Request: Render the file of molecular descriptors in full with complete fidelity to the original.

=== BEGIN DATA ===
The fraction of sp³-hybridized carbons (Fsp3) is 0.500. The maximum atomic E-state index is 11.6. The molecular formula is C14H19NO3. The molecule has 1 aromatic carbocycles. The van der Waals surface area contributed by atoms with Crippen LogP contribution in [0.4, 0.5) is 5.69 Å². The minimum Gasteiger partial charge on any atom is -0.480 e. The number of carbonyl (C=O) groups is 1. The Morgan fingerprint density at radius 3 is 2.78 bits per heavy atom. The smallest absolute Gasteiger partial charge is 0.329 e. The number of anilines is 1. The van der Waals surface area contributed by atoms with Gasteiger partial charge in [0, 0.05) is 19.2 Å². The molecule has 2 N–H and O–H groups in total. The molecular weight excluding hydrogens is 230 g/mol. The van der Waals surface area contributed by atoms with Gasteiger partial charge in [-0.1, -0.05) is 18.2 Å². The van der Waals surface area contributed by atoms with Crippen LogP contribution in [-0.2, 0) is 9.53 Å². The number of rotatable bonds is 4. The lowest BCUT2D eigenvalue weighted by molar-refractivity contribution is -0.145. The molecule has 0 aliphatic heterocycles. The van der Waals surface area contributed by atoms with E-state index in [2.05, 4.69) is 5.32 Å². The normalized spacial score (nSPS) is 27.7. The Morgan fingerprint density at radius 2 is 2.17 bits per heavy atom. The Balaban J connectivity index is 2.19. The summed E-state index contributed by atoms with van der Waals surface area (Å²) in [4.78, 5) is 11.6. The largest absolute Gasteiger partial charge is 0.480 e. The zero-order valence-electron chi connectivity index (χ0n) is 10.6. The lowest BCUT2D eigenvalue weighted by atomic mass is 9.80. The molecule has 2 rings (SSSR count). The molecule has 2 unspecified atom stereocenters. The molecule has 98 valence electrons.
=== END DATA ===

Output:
The fraction of sp³-hybridized carbons (Fsp3) is 0.500. The maximum atomic E-state index is 11.6. The molecular formula is C14H19NO3. The molecule has 1 aromatic carbocycles. The van der Waals surface area contributed by atoms with Crippen LogP contribution in [0.4, 0.5) is 5.69 Å². The minimum Gasteiger partial charge on any atom is -0.480 e. The number of carbonyl (C=O) groups is 1. The Morgan fingerprint density at radius 3 is 2.78 bits per heavy atom. The smallest absolute Gasteiger partial charge is 0.329 e. The number of anilines is 1. The van der Waals surface area contributed by atoms with Gasteiger partial charge in [0, 0.05) is 19.2 Å². The molecule has 2 N–H and O–H groups in total. The molecular weight excluding hydrogens is 230 g/mol. The van der Waals surface area contributed by atoms with Gasteiger partial charge in [-0.1, -0.05) is 18.2 Å². The van der Waals surface area contributed by atoms with Crippen LogP contribution in [-0.2, 0) is 9.53 Å². The number of rotatable bonds is 4. The lowest BCUT2D eigenvalue weighted by molar-refractivity contribution is -0.145. The molecule has 0 aliphatic heterocycles. The van der Waals surface area contributed by atoms with E-state index in [2.05, 4.69) is 5.32 Å². The normalized spacial score (nSPS) is 27.7. The Morgan fingerprint density at radius 2 is 2.17 bits per heavy atom. The Balaban J connectivity index is 2.19. The summed E-state index contributed by atoms with van der Waals surface area (Å²) in [4.78, 5) is 11.6. The largest absolute Gasteiger partial charge is 0.480 e. The zero-order valence-electron chi connectivity index (χ0n) is 10.6. The lowest BCUT2D eigenvalue weighted by atomic mass is 9.80. The molecule has 2 rings (SSSR count). The molecule has 2 unspecified atom stereocenters. The molecule has 98 valence electrons.